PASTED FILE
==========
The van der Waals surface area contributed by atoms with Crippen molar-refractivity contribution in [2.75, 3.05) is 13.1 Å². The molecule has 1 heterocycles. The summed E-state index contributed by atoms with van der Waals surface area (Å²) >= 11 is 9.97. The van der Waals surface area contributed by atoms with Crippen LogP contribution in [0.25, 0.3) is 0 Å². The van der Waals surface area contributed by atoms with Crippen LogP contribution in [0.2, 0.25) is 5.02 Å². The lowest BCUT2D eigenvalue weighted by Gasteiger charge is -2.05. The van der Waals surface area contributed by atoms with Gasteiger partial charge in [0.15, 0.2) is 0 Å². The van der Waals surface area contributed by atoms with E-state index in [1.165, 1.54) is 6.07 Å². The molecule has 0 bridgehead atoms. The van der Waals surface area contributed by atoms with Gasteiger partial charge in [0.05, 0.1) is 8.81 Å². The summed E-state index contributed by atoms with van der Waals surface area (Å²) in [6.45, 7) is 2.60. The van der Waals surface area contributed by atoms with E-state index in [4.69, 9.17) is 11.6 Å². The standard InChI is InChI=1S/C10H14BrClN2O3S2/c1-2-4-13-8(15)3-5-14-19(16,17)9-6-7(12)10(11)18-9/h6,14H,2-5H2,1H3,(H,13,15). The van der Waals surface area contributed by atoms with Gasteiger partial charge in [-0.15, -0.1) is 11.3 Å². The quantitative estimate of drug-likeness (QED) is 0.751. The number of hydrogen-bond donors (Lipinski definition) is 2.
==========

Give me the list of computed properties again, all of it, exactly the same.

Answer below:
The van der Waals surface area contributed by atoms with Crippen molar-refractivity contribution in [2.75, 3.05) is 13.1 Å². The molecule has 1 heterocycles. The summed E-state index contributed by atoms with van der Waals surface area (Å²) >= 11 is 9.97. The van der Waals surface area contributed by atoms with Crippen LogP contribution in [0.25, 0.3) is 0 Å². The van der Waals surface area contributed by atoms with Crippen LogP contribution in [0.2, 0.25) is 5.02 Å². The lowest BCUT2D eigenvalue weighted by Gasteiger charge is -2.05. The van der Waals surface area contributed by atoms with Gasteiger partial charge in [0.15, 0.2) is 0 Å². The van der Waals surface area contributed by atoms with E-state index in [1.165, 1.54) is 6.07 Å². The molecule has 0 bridgehead atoms. The van der Waals surface area contributed by atoms with Gasteiger partial charge in [0.05, 0.1) is 8.81 Å². The summed E-state index contributed by atoms with van der Waals surface area (Å²) in [6.45, 7) is 2.60. The van der Waals surface area contributed by atoms with E-state index in [4.69, 9.17) is 11.6 Å². The standard InChI is InChI=1S/C10H14BrClN2O3S2/c1-2-4-13-8(15)3-5-14-19(16,17)9-6-7(12)10(11)18-9/h6,14H,2-5H2,1H3,(H,13,15). The van der Waals surface area contributed by atoms with Gasteiger partial charge in [-0.15, -0.1) is 11.3 Å². The quantitative estimate of drug-likeness (QED) is 0.751. The number of hydrogen-bond donors (Lipinski definition) is 2.